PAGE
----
Les Do Books
Ann McMan’s Favourite Lesbian Books
In this episode, Ann McMan tells Tara all about her three favourite lesbian books. Authors are readers too, so Tara was excited to hear about these books and why Ann loves them. And if you can believe it, Tara even managed not to fangirl too much.
Check out the books discussed here:
Learn more about Ann McMan
Come talk to us about these books and any other lesfic you’ve been reading lately at our Facebook group, The Lesbian Review Book Club.
You can see all of our reviews, top 10 lists and author profiles on TheLesbianReview.com and don’t forget to send your emails, questions and more to Tara@TheLesbianReview.com
Caroline is a giver—as an ER nurse, as devoted lover to her partner, Diane, as a divorced mother of two boys, and as the daughter of world-class do-gooders—but can she accept help from others and still be herself?
When trauma cases in the ER leave Caroline emotionally paralyzed and her relationship with her partner, Diane, breaks down, she knows its time to take a look at her life and do something she’d never imagined: go to therapy. Her therapist, Hannah, knows a thing or two about sacrifice and pain. A former war bride, Hannah may live a seemingly cozy domestic life with her beloved husband and two grown children, but she can’t forget her own harrowing past. As she and Caroline work together, each comes to understand and admire the resilient woman sitting before her.
A poignant look at the human need for acceptance, Other Women is a thoughtful novel about how a life examined is worth living.
Nicola Griffith, winner of the Tiptree Award and the Lambda Award for her widely acclaimed first novel Ammonite, now turns her attention closer to the present in Slow River, the dark and intensely involving story of a young woman's struggle for survival and independence on the gritty underside of a near-future Europe.
She wakes in an alley to the splash of rain. She is naked, a foot-long gash in her back was still bleeding, and her identity implant is gone. Lore Van de Oest was the daughter of one of the world's most powerful families...and now she is nobody.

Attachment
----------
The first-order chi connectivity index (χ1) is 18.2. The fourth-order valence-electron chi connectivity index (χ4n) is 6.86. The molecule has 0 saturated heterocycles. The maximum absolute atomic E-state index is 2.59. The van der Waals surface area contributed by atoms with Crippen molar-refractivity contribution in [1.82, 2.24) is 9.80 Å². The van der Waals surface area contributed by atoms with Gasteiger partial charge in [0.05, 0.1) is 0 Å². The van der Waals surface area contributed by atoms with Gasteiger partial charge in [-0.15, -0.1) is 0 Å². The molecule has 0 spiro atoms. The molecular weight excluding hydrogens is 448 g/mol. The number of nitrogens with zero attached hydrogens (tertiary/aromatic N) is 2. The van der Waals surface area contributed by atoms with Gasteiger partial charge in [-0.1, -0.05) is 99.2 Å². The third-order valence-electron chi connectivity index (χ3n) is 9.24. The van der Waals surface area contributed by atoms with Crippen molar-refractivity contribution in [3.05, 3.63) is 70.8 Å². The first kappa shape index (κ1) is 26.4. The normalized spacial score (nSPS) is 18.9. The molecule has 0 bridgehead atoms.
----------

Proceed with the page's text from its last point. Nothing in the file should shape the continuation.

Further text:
Then out of the rain walks Spanner, an expert data pirate who takes her in, cares for her wounds, and gives her the freedom to reinvent herself again and again. No one can find Lore if she doesn't want to be found: not the police, not her family, and not the kidnappers who left her in that alley to die. She has escaped...but she pays for her newfound freedom.
Lore has a choice: She can stay in the shadows, stay with Spanner...and risk losing herself forever. Or she can leave Spanner and find herself again by becoming someone else: stealing the identity implant of a dead woman, taking over her life, and inventing her future.
But to start again, Lore requires Spanner's talents--Spanner, who needs her and hates her, and who always has a price. And even as Lore agrees to play Spanner's games one final time, she finds that there is still the price of being a Van de Oest to be paid. Only by confronting her past, her family, and her own demons can Lore meld together who she once was, who she had become, and the person she wants to be...
In Slow River, Nicola Griffith skillfully takes us deep into the mind and heart of her complex protagonist, where the past must be reconciled with the present if the future is ever to offer solid ground. Slow River poses a question we all hope never to need to answer: Who are you when you have nothing left?
Jackal Segura is a Hope: born to responsibility and privilege as a symbol of a fledgling world government. Soon she'll become part of the global administration, sponsored by the huge corporation that houses, feeds, employs, and protects her and everyone she loves. Then, just as she discovers that everything she knows is a lie, she becomes a pariah, a murderer: a person with no community and no future. Grief-stricken and alone, she is put into an experimental program designed to inflict the experience of years of solitary confinement in a few short months: virtual confinement in a sealed cell within her own mind. Afterward, branded and despised, she returns to a world she no longer knows. Struggling to make her way, she has a chance to rediscover her life, her love, and her soul—in a strange place of shattered hopes and new beginnings called Solitaire.
In the wake of her father's death, Ash is left at the mercy of her cruel stepmother. Consumed with grief, her only joy comes by the light of the dying hearth fire, rereading the fairy tales her mother once told her. In her dreams, someday the fairies will steal her away, as they are said to do. When she meets the dark and dangerous fairy Sidhean, she believes that her wish may be granted.
The day that Ash meets Kaisa, the King's Huntress, her heart begins to change. Instead of chasing fairies, Ash learns to hunt with Kaisa. Though their friendship is as delicate as a new bloom, it reawakens Ash's capacity for love-and her desire to live. But Sidhean has already claimed Ash for his own, and she must make a choice between fairy tale dreams and true love.
Entrancing, empowering, and romantic, Ash is about the connection between life and love, and solitude and death, where transformation can come from even the deepest grief.